Fight Film Friday: Black Mask 2

Posted: October 1, 2010 in fight film friday
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Black Mask 2: City of Masks

Hong Kong, 2002

Genre: Action, Superhero

102 minutes

Andy On stars as Black Mask, the genetically enhanced supersoldier, as he must stop a duo of mad scientists trying to leave their mark on B City.

Although Tsui Hark returns to direct the sequel to Jet Li’s 1996 sci-fi action flic, he and the Black Mask character are just about the only things to return in Black Mask 2: City of Masks. Filmed in English for the international audience, the movie is a huge mess of terrible CGI, worse dialogue, and confusing plot lines. It’s as if they had two completely separate movies, joined them at the hip, and then figured out that it wouldn’t make any money, so they wrote in the lead character from a mildly successful film from six years before. To try and increase viewership, they included some C-list actors and a number of professional wrestlers. And lastly, to really try and sell the sci-fi and superhero angle, it’s filled to the brim with half-assed special effects and downright hilarious rubber monsters.

Now while it would seem like you should avoid this film at all costs, I recommend exactly the opposite. If you love watching awful movies or using them for drinking games, Black Mask 2 is absolutely perfect for that purpose. It’s bad in almost every way conceivable, but in a way that is supremely entertaining. The acting is hammed up to absurd levels, helped along by the ridiculous premises. Speaking about the plot, the story is so beyond comprehension it almost comes off as a parody of itself. From a number of ridiculous coincidences to various gaping plot holes, it seems impossible that they took themselves seriously during the filming. The writing credits, aside from Tsui Hark, go to two writing teams, one pair that’s done a handful of small-time films, and one that’s never worked on anything before or since. The presence of pro-wrestling all over the plot makes me wonder if Jeff Black and Charles Cain wrote for professional wrestling storylines before dipping into movies, and then went straight back afterwards.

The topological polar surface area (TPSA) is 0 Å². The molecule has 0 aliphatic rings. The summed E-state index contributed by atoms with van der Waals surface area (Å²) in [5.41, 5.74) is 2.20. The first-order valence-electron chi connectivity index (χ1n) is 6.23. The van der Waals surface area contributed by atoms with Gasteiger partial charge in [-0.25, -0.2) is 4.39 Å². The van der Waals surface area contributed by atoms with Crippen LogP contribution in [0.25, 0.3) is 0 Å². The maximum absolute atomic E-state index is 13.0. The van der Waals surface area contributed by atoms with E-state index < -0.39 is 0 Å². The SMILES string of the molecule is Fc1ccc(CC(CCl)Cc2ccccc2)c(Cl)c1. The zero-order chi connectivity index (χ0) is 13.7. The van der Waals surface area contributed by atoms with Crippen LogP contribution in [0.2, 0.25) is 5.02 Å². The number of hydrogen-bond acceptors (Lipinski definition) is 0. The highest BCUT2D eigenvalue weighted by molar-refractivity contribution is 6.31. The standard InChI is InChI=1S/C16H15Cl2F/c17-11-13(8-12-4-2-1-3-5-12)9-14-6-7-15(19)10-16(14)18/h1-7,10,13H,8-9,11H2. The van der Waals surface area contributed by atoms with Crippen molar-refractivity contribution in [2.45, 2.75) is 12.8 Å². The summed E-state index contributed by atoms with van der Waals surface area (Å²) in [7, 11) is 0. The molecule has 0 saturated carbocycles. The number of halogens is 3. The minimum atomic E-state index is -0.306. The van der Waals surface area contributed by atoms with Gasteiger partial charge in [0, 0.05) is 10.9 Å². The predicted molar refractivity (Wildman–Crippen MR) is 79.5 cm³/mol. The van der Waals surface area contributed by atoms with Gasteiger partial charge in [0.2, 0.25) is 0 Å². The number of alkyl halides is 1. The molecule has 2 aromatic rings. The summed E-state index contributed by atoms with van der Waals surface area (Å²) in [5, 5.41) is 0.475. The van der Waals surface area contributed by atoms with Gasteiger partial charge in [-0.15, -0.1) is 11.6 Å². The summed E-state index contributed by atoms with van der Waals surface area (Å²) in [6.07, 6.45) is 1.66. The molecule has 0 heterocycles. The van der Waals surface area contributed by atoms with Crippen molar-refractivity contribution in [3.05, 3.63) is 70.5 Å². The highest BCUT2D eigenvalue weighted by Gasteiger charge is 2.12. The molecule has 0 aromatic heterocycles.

The only really disappointing part of the film lies in what should have been its biggest strength: the fights. Yuen Woo-Ping, a world famous martial arts choreographer and a veteran of the genre, really phones it in for this one. I’m not sure if it’s because most of the fights involve pro-wrestlers or men in rubber monster suits who may be unfamiliar with the Hong Kong fight style, but even the final fight scene between Andy On and Scott Adkins seems far from his best work. It’s really a shame that the martial arts are done so poorly in this movie, since it definitely would have elevated Black Mask 2 from being just a fun film to make fun of to a legitimately entertaining flic. Still, unfulfilling action scenes aside, the rest of the movie is great for a night in drinking with friends. Of course, on any scale the movie is absolute drivel. The acting is terrible, the writing is stupid, and the visuals are hideous. That said, it’s immensely entertaining to watch with the right crowd, and is well worth the three dollars you pay for it at the supermarket bargain bin.

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